She is a master manipulator.  Several times, she has crawled into mine or my husband’s lap only to feign affection to peep her head between our hands and take bites of our cereal…or take the bread from our sandwiches.  She waits until we aren’t looking before she hops up on the counter to eat our left over tater tots.  She’s usually very quiet, and often times she takes more than she can fit and takes off running licking her chops.   

Here is why I’m jealous.  She already knows she will be forgiven, so she takes the momentary “shooing” for a moment of palatable starchy goodness.  She is spontaneous.  I like to make plans weeks in advance.  She sees opportunities and takes them.  She sees an opportunity for a piggy back ride and she takes it.  It doesn’t matter if you’re naked and fresh out of the shower, sitting on the toilet or at the computer.  Sometimes I feel like I’ve missed opportunities and I wish I had the eyes to see them.  She does not lack in this area.  If it isn’t apparent from the drawing, she lives a full life, literally and metaphorically.

What is your worst fear involving your pet?  Do you envy them?

Marriage and friendships

One day, my husband and I before we were married, were on a date in the park.  We were sitting on the jungle gym when suddenly he noticed I was paying attention to our direct right.  There was a group of young teenage boys talking about Batman and arguing over why he was the best or worst and what super powers other heroes had that could beat him.

My husband curiously asked, “What are you thinking about?”

I replied, “I’m just wondering if the friendships we form earlier in life, are the relationships that prepare us for marriage later in life.”

“That is a lot deeper than what I was expecting…”

On that note, it is something I’ve continued to ponder the almost 4 years we’ve been together and married.  Often times I think back to my best friends who I met in high school and how they helped form and shape my ideas.  What is cool, what isn’t cool, and why it is okay to not agree with them.  Whether we realize it or not, often times it is those we associate with early in life that help form our personality.  Often times I was the weirdo in our group of friends and everyone was okay with that.  They knew better than to expect normalcy and complacency out of me.  They helped me realize how a person should be respected.  Which is why it puzzled them when I would date someone who didn’t, even later in life.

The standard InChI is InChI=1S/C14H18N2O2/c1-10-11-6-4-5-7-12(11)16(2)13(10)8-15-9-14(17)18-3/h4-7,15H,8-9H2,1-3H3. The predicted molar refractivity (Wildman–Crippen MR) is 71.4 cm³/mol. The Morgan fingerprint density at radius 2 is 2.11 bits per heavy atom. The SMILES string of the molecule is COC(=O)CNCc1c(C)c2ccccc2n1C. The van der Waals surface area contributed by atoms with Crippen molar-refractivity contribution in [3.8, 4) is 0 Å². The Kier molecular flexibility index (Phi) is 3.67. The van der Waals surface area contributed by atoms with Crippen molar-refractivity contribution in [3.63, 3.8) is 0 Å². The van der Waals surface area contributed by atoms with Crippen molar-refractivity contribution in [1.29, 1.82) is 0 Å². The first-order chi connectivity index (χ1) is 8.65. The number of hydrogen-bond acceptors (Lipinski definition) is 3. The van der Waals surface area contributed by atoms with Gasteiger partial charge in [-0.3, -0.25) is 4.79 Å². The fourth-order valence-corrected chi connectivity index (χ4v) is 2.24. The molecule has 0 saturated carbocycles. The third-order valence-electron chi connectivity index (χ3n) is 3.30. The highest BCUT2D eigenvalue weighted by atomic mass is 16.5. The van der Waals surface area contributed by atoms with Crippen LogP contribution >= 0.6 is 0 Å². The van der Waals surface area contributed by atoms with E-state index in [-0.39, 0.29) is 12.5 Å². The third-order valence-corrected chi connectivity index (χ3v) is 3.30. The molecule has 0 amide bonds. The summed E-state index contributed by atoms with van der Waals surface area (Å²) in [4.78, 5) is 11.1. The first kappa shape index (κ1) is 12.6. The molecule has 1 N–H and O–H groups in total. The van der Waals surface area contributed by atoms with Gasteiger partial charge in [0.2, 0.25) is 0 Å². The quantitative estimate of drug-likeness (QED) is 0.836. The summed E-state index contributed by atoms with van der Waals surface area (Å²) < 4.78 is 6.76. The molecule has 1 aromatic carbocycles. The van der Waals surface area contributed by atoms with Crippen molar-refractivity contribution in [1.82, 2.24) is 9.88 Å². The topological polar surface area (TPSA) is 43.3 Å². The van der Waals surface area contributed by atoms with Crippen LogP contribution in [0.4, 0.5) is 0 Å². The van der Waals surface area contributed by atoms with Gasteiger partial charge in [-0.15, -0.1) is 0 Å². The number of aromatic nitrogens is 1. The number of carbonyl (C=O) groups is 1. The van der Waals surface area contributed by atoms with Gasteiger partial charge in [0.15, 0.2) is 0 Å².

These friends are the ones you introduce to your college comrades.  If they click, you know you’ve got a keeper for a new friend.  They ultimately share the same values.

When my husband and I got married, we were originally introduced by a mutual best friend.  We knew if we were in line with this person and her values the other must be pretty cool too.  Needless to say the first date was a success and three months later we were married.

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None of my friends from high school had met him yet, (except for one who invited us to her church), none of my extended family had met him, just our best friend from St. Louis and a few of my old co-workers he knew from checking out at our store.  We had been married for quite some time when one of my college friends announced she was getting married.  This meant another best friend and her husband coming to town for the wedding since she was going to be a bridesmaid.

She and her husband were the second set of friends to meet him. We had gone to the wedding, exhausted, she, her husband and I decided to go get coffee.  My husband was going to be off work in a few minutes so I texted him where to meet us.  She then pointed out, they had never met him.  when you’re married for a while and a lothappens, you tend to lose track of who has met whom, especially when keeping up through facebook or text. That is when I realized none of my close friends outside of my St. Louis friend had known who he was either.  When he arrived, he surprised me sneaking up behind me.  They laughed, we all talked and had a great time.  After he left, she said, “I really like him.”  I knew she and her husband would, after all, they helped shape my idea of what an ideal partner should be like.

     Do you think friendships help shape our ideals of marriage?  Why or why not?

 

 

This is bananas…

This is just a quick thought on my lunch break.

The other day I was filling in as 8th grade history teacher while the teacher I work for/with was testing other students. We were talking about things happening in history “again”. That’s when I quietly sang the first few bars of Brittany Spears’s song, “Oops I did it again.” Not even a smile was cracked. I looked up from the book and said, “You know the song, by Brittany Spears…”